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Here is a link to the BLM Claim Mapping page. I hope this helps people find some new spots without stepping all over someone elses claim. Messing with someone elses claim can be dangerous or land you in a heap of trouble.

BLM Claim Mapping Page

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Just remember that the geocommunicator is far from accurate.

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Guest bedrock bob

It is a cool tool. You can make some good assumptions if you compare the LR200 records with the geo communicator tool. It really makes research a whole lot easier. Besides, you are getting a very good idea of how the BLM sees the area legally. I used it this year to identify a junior claim that had been placed over mine, yet not staked on the ground. It is the closest thing to a graphic land research program that you can get for public land.

Many states and counties have a good GIS system that will give you private landowner info much like the geocommunicator. In Texas the oil pipeline land researchers have a great system that has every title in the state in the database and updated each 30 days. There is a big push to enter all states info into a grapic program like it for governmental use. It would make research a snap for a gold or meteorite hunter.

Bob

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El Dorado,

You are CORRECT in saying that it is far from accurate. In fact, if you use only this tool to locate your new claims, I promise you will be trespassing on someone soon, maybe before the sun goes down. The BLM even states that the tool is in some cases several years behind. I have four legal claims, that are marked on site, location markers in place, corners marked, filed with the recorders office, filed with the BLM, maintenance fees paid (not a small miner's waiver....but actualy maintenance fees paid, because I don't trust the small miner's waiver as holding up in court). Yet, none of these claims are listed on the Geo Communicator. They are listed at current on the LR 2000.

If you want to check out a location to see if you will be trespassing, you better get down to the county recorders office ASAP. Otherwise you could find yourself in some big trouble. As the economy continues to slide, and the price of gold continues rise, more and more new prospectors will strike out in search of their riches. Beware of the land on which you tread and make sure you are not on claimed property. As the economy continues to slide and gold continues to rise, more legitimate claim owners will become more and more possessive of their claims that they legally and rightfully own the mineral rights to, and will defend them more aggressively against trespassers. Just my :twocents:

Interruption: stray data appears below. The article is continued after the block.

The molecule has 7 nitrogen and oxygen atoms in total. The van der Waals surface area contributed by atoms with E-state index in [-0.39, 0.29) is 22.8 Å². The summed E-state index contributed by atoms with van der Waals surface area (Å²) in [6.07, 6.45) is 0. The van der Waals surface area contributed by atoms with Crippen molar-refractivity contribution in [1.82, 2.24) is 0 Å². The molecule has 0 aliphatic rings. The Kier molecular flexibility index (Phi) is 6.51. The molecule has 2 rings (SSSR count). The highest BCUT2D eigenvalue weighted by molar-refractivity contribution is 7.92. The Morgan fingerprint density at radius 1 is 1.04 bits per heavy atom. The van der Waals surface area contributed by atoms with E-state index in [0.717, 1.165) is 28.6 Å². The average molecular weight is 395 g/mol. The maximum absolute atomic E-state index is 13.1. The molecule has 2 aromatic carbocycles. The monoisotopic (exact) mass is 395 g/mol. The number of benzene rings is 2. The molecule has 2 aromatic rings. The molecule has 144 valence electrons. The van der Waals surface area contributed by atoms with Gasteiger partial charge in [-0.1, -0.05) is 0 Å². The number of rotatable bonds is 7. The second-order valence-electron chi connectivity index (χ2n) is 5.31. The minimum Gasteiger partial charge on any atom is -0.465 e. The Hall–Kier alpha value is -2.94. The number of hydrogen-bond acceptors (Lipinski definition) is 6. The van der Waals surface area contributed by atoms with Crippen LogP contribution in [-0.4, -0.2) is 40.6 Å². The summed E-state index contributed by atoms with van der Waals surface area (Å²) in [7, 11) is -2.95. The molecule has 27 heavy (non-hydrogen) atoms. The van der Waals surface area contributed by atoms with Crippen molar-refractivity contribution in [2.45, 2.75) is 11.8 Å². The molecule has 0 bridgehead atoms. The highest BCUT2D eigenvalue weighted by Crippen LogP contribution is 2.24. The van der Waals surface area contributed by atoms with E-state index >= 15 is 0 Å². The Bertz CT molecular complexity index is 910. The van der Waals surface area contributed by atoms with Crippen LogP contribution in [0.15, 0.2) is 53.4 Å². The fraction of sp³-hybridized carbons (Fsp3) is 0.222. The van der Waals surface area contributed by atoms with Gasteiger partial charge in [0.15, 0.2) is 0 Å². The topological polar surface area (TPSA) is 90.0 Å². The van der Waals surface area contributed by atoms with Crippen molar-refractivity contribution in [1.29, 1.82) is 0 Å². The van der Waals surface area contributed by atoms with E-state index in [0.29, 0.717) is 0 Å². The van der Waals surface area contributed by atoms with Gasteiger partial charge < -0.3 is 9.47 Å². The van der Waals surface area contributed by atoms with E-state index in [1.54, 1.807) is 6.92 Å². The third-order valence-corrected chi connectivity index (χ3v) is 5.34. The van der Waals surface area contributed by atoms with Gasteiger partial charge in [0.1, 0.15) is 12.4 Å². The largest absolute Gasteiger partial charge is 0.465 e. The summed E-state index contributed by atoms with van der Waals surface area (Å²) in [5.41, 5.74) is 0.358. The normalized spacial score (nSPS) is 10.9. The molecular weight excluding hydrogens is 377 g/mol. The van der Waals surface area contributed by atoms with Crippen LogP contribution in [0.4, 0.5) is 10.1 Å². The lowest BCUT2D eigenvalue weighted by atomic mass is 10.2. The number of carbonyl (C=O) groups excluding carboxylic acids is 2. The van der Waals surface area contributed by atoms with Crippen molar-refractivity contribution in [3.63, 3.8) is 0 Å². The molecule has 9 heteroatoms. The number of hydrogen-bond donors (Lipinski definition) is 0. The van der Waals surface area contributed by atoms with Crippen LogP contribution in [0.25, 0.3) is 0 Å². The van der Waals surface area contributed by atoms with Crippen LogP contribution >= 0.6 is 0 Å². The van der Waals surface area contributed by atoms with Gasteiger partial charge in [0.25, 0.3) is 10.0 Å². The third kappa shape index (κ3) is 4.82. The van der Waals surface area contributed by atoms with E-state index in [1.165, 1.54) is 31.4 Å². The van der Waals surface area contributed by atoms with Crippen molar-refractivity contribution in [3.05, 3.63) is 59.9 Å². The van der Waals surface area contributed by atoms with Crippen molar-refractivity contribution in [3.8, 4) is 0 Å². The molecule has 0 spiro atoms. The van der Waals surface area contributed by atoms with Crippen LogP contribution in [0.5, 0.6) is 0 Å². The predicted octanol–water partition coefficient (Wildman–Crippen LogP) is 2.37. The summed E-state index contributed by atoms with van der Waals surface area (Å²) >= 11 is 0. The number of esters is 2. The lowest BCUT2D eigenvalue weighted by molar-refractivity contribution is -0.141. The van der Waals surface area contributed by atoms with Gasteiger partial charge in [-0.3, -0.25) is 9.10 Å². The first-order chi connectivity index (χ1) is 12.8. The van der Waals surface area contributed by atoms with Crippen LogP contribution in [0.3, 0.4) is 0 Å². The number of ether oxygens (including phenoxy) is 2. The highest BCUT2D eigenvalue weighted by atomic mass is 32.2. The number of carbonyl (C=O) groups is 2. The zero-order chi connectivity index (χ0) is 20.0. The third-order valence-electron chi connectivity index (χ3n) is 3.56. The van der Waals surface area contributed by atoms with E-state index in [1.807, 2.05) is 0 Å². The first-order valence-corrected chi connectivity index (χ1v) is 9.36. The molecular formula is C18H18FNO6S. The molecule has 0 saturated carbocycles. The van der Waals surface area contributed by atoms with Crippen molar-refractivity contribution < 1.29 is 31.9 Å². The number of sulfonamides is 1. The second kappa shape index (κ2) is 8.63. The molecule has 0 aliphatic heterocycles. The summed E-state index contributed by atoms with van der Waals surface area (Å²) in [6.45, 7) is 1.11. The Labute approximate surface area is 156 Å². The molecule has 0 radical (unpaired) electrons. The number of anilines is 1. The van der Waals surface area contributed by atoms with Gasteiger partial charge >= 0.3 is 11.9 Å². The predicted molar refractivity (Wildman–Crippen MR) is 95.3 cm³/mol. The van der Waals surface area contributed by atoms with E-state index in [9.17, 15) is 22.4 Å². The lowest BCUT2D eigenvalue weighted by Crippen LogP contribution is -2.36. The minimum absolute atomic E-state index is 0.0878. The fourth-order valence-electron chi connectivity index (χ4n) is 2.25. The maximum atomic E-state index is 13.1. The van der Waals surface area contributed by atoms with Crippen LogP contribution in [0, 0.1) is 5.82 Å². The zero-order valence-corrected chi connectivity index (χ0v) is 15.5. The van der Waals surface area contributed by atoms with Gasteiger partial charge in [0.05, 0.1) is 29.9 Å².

Coach Luck

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You can use it in reverse also. I have found more open area with it by looking at a claimed area then comparing it to the LR2000. I find the geocommunicator marks off a much larger area than the actual claim size. Just a hint. This does not work in areas with many claims nearby each other but if a few are isolate you need to realise the area marked off on Geo does not exactly correlate with the size/shape of the claims.

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Thanks all,

The added info you put on here helped me out also. I was posting the link for BLM here because I heard a few people in the Rands Mining District have had alot of people tresspassing on their land. With the way the economy is (like most here have stated) people are trying to find their share of the Mother Lode with no reguard to others property or rights. I hope that the tools posted here help people to research before finding out the hard way.

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  • 3 weeks later...

Hey all, I've been lurking here for a while, checking out the tales and valuable knowledge of the experienced. I have chosen to put my first post here because I want to thank freelancer79d for posting the link with a subject line which caught my eye. Yeah, this site is mentioned in a few older threads, and I've stumbled across at least one. But this was right on p. 1 for me. I have been using the link every day now for a couple of weeks. Wow! I've been having fun doing the research which the site allows.

Homefire, while the site may not tell one what was claimed as the mineral or ore, I get a feeling that something claimed by US Pumice is not a gold operation, and that something in the Lead File might indicate lead as the primary metal. But I'll check that further when I get out in the field.